UK: Great Western Railway is testing a Class 230 battery multiple-unit on the national network between Long Marston, Evesham, Honeybourne and Moreton-in-Marsh, ahead of trials of the train and FastCharge technology on the Greenford branch in west London.
After Vivarail entered administration in December 2022, GWR acquired the intellectual property, rolling stock and technology associated with FastCharge. The deal was designed to secure the Greenford trial, and did not include assets relating to Vivarail’s London Northwestern, Island Line or Transport for Wales projects.
More than 1 500 h of testing has now been completed within the Long Marston Rail Innovation Centre. Charging rails and lineside battery banks have been installed at West Ealing in preparation for the start of non-passenger trials alongside scheduled passenger services on the 4 km non-electrified Greenford branch.
The FastCharge equipment is designed to be installed between the running rails in hours, with minimal disruption to services. The short charge rails are fed by two track-side battery banks which are continuously trickle-charged from the grid with a 63 A connection ‘akin to a domestic supply’.
When the train comes to a stand, there is an automatic ‘electronic handshake’ with the charger, and the conductor rails are then energised for charging through the train’s retractable shoegear. When the driver initiates the departure sequence, the rails are de-energised before the train moves.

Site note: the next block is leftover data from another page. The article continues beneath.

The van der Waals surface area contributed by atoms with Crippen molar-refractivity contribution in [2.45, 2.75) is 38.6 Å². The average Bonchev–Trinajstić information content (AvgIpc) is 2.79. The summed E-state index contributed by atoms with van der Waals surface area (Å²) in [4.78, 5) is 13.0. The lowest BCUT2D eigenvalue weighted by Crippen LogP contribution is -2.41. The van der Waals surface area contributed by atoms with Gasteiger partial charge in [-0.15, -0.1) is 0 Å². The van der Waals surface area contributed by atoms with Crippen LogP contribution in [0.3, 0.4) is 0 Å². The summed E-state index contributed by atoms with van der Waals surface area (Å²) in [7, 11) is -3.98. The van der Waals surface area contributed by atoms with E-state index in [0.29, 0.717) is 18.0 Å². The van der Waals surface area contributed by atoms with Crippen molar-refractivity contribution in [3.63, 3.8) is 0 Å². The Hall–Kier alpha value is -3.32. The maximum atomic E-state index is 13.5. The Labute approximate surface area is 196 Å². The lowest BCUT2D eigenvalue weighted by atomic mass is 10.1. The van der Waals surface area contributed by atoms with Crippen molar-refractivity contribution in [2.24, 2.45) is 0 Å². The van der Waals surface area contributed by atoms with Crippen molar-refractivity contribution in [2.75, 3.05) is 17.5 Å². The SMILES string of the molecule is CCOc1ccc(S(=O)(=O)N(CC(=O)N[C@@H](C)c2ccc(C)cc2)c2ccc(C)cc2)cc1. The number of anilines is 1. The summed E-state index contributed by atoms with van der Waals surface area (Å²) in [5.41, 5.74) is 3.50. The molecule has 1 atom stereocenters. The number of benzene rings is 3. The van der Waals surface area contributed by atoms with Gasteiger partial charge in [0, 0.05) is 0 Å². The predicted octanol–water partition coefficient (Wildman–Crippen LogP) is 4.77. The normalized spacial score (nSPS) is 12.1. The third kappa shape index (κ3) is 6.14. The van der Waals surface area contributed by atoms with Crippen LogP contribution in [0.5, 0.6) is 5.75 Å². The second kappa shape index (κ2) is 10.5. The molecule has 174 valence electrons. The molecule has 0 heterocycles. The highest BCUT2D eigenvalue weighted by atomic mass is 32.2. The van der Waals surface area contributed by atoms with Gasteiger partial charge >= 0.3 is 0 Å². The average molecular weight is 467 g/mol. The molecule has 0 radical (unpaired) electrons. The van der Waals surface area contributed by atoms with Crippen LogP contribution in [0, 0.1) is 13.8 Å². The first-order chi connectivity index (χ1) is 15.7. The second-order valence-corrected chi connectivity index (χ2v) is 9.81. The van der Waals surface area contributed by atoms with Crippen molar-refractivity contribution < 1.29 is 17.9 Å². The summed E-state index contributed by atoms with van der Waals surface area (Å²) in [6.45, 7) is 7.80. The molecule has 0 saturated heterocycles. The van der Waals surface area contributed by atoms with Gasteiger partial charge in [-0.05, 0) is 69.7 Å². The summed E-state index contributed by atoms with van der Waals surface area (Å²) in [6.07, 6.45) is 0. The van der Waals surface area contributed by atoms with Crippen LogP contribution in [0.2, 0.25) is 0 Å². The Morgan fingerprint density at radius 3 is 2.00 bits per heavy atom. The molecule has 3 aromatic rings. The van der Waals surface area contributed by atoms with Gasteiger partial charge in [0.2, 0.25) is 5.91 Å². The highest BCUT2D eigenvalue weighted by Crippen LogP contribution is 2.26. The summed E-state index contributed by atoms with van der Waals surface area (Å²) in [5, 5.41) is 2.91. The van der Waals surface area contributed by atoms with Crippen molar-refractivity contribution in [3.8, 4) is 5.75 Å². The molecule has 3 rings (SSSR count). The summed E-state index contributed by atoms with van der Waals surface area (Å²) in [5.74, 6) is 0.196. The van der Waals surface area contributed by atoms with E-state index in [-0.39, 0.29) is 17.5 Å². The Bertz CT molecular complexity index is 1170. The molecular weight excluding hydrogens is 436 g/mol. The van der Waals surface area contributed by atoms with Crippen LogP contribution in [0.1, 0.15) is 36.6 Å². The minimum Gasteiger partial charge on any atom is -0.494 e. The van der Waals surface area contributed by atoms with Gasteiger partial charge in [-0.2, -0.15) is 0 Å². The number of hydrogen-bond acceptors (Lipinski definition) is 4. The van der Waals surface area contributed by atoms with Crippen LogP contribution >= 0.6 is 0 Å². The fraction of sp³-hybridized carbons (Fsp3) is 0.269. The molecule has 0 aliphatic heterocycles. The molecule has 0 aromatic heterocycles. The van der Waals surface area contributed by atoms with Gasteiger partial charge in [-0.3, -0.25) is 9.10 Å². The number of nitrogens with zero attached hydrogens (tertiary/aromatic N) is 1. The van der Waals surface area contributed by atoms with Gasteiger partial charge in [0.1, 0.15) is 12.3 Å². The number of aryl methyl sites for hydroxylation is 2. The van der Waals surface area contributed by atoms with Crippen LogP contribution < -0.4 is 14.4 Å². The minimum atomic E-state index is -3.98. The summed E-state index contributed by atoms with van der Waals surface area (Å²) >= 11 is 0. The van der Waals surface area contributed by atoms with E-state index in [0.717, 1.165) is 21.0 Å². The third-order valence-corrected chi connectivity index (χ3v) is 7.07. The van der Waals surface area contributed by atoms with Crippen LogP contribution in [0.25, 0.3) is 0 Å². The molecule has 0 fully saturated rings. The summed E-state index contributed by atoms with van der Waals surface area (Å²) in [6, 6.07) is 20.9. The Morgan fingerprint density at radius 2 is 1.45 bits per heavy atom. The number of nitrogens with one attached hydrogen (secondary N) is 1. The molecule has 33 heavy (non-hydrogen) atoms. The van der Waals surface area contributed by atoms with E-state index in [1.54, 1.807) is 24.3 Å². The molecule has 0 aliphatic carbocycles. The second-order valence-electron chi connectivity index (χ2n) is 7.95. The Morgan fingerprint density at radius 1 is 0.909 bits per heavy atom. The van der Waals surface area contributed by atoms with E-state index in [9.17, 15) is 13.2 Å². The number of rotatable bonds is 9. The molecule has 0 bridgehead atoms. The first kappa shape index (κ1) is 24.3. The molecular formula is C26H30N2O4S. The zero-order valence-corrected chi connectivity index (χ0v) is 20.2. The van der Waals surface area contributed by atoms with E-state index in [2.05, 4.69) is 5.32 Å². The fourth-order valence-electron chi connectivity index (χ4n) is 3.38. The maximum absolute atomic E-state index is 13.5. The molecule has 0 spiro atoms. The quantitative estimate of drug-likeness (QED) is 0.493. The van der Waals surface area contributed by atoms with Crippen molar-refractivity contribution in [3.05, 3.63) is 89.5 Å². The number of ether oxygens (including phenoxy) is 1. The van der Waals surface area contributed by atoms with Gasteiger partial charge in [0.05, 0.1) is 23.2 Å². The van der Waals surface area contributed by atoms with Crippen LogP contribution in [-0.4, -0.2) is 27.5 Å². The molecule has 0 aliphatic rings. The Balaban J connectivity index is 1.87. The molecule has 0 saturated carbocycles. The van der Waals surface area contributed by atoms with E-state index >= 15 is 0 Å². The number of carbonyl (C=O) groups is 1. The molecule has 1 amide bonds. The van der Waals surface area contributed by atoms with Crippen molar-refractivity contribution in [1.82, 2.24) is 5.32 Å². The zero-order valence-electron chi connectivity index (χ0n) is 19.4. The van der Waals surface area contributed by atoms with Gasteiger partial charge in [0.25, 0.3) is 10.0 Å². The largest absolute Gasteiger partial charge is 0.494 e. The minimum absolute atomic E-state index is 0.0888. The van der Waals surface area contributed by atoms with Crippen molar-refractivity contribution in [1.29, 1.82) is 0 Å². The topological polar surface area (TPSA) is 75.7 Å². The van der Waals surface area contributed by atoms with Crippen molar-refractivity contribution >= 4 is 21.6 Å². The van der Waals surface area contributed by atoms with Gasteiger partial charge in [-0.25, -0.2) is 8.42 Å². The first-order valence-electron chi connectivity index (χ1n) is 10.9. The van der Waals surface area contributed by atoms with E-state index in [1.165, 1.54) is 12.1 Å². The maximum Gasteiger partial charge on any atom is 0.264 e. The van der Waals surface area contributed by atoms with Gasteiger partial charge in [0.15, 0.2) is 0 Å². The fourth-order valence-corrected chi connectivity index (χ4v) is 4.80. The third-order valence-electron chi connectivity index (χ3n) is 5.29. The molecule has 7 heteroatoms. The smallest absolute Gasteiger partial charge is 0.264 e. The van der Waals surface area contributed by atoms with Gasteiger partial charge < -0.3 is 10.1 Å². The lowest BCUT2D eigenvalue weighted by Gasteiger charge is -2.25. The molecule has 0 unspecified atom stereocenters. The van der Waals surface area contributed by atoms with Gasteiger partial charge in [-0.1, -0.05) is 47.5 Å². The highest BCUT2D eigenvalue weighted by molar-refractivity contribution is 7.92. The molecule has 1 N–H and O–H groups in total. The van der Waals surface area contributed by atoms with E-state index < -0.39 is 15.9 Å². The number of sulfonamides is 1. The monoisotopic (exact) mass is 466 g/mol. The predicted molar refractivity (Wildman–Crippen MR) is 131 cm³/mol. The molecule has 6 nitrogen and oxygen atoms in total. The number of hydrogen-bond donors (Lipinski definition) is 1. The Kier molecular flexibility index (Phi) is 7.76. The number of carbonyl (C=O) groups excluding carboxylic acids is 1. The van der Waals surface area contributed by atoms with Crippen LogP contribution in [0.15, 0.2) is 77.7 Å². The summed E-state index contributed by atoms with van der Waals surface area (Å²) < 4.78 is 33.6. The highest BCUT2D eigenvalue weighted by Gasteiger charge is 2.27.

The system can deliver up to 2 MW, and will charge the train for 3½ min before a journey on the Greenford branch.
GWR hopes the technology could one day see battery-powered trains in operation across more than 80 branch lines totalling more than 3 000 km.
‘We are leading the way to help the Department for Transport and Network Rail understand what is required to roll out this technology’, said Engineering Director Dr Simon Green. FastCharge offers ’a combination of battery capability and charging technology that enables a branch line train to operate to the same timetable as a diesel unit, and yet still charge safely and with minimal impact on the local grid power supply’.
GWR has carried out simulations of other Thames Valley branch lines to explore how the technology could be used, potentially reducing the operator’s emissions by over 1 700 tonnes of CO2e per year.
Green said ’each branch line will vary, but this is an incredibly exciting innovation and I’m proud that GWR is at the forefront of the railway’s commitment to phase out diesel-only traction by 2040’.